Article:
Eleanor and Park are officially a committed couple. They’ve kissed on the bus. Eleanor has a rapport with Park’s mom. They’ve spent time alone in Park’s room. Even Eleanor’s siblings know it. Their relationship, here, is happy and hopeful, and a relationship like that can make you brave. It lets you take risks, when you might otherwise have felt insecure, emboldened by your partner’s affections, not caring about what anyone else might think. In the glow of their relationship, Park begins wearing eyeliner to school, asserting his own identity. When questioned by his mom, Park says that the eyeliner makes him feel like himself, and he tells Eleanor that his dad is mad that Park doesn’t want to be more like him. Park feels accepted, wholly and completely, by Eleanor and that makes him bold, bold enough to appear more like himself, even if that means he’s not like everyone else.
But part of being in a relationship is letting the other person see your non-favorite parts of you. For Eleanor, many of her non-favorite parts are parts of her body. The closer that she and Park are, the harder it is to separate her feelings for Park from her feelings about herself. She worries that “there was no safe place on [her] torso” (234). She doesn’t like the parts of her body that fall between her neck and her knees. Eleanor is fat and Eleanor doesn’t like that she’s fat. She can only assume that Park hated what he saw of her in her gym suit, that he thought the reason his cassettes broke was because he was making out with her, specifically. Luckily, we have other viewpoints on her weight, including Rowell’s, and Rowell doesn’t let it become more than it should be. Yes, she’s fat. But, also, she’s beautiful and smart and sensitive and moody. Her weight doesn’t define her, and it also isn’t an obstacle for her to overcome. It’s simply a part of her person, like her curly hair or love of comic books. This treatment of her weight shouldn’t be rare, but it is.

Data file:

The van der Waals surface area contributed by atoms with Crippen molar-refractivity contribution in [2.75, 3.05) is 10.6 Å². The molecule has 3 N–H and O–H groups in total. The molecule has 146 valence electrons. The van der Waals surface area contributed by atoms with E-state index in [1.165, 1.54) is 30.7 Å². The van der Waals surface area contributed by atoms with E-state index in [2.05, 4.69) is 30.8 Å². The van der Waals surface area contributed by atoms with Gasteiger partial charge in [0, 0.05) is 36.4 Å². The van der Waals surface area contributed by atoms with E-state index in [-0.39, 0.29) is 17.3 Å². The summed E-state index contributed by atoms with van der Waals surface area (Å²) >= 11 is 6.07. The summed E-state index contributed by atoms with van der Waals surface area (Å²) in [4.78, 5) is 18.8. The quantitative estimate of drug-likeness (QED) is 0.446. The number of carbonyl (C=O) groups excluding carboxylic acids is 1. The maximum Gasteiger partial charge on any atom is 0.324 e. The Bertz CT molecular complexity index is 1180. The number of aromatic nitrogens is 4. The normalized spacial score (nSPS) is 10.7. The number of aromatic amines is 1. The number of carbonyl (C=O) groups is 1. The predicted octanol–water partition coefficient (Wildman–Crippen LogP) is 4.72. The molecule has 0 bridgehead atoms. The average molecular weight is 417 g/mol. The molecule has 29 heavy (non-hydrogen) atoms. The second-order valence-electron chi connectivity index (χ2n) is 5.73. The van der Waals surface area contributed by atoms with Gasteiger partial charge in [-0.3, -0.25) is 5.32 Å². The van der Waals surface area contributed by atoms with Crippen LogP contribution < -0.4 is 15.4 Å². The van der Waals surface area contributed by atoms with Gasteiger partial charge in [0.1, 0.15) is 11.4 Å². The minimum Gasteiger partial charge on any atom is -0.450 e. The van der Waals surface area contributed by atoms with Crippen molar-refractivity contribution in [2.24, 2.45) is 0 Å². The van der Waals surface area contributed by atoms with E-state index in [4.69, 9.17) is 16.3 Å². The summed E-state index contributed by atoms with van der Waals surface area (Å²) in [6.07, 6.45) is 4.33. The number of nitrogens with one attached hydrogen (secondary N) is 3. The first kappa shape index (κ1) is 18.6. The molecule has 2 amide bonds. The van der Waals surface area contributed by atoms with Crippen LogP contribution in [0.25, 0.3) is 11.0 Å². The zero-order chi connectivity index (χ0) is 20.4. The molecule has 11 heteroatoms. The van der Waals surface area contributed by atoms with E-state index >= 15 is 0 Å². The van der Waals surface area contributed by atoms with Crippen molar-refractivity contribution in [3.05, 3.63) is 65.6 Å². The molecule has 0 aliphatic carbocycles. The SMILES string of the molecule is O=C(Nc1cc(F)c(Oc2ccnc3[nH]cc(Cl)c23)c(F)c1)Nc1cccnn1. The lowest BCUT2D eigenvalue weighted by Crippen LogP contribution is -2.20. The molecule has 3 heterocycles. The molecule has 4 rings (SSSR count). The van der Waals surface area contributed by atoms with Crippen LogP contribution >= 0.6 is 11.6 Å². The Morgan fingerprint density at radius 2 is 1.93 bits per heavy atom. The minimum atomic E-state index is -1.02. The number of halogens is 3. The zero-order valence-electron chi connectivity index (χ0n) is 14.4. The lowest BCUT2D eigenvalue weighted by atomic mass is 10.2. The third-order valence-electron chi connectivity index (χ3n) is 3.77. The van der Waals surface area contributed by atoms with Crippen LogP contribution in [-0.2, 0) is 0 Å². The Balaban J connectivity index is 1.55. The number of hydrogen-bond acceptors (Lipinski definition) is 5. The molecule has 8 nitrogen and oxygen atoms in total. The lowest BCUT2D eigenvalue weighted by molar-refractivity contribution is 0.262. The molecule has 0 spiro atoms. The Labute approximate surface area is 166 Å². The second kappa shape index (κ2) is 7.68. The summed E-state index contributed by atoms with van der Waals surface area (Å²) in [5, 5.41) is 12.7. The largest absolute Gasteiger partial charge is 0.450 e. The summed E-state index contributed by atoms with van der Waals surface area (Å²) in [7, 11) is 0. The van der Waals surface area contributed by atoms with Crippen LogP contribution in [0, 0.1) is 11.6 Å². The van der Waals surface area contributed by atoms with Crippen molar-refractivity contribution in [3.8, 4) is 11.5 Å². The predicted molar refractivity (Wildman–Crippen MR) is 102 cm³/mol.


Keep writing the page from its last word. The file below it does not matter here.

We don’t have a clear picture of how fat Eleanor is, and we don’t need to. But many readers want to know, as if quantifying her weight is important to understanding her character. Rainbow Rowell has written an excellent piece on her blog that addresses this. I immediately knew what Eleanor looked like, though – she looked like me, or, specifically, what I looked like in high school. Like Eleanor, I defined myself by my weight. I was constantly afraid of what others thought of me, constantly comparing myself to other girls. Eleanor cannot grasp how Park dated Tina before her because, as she thinks, “there aren’t even roads between Tina and [her]” (236). Now, twelve years older than I was in high school, I can only wince in painful recognition at this type of thinking. I wish that I had had this novel when I was in high school. I wish I had read about a fat girl who fell in love with boy who liked the Smiths, a boy who thought she was beautiful, not because he could look past her looks, but precisely because of her looks. I wish I had read about a fat girl who wasn’t magically given self-esteem the first time a boy showed interest in him, who could both be nervous about her body and still want his hands on it. I wish I had read about a fat girl who was allowed to be other things, who didn’t lose weight when she was happy because it would be so unfair to let a character be both happy and fat. I wish that I had had Eleanor then, but I’m still pretty happy to have her now.
It’s so hard to find a story about an overweight girl that allows her to be more than her weight or doesn’t require her to go on a weight-loss journey. If you know of any, please list them in the comments! Until then, watch Ugly Betty, a show that deserves to be revisited. You won’t regret it, I promise.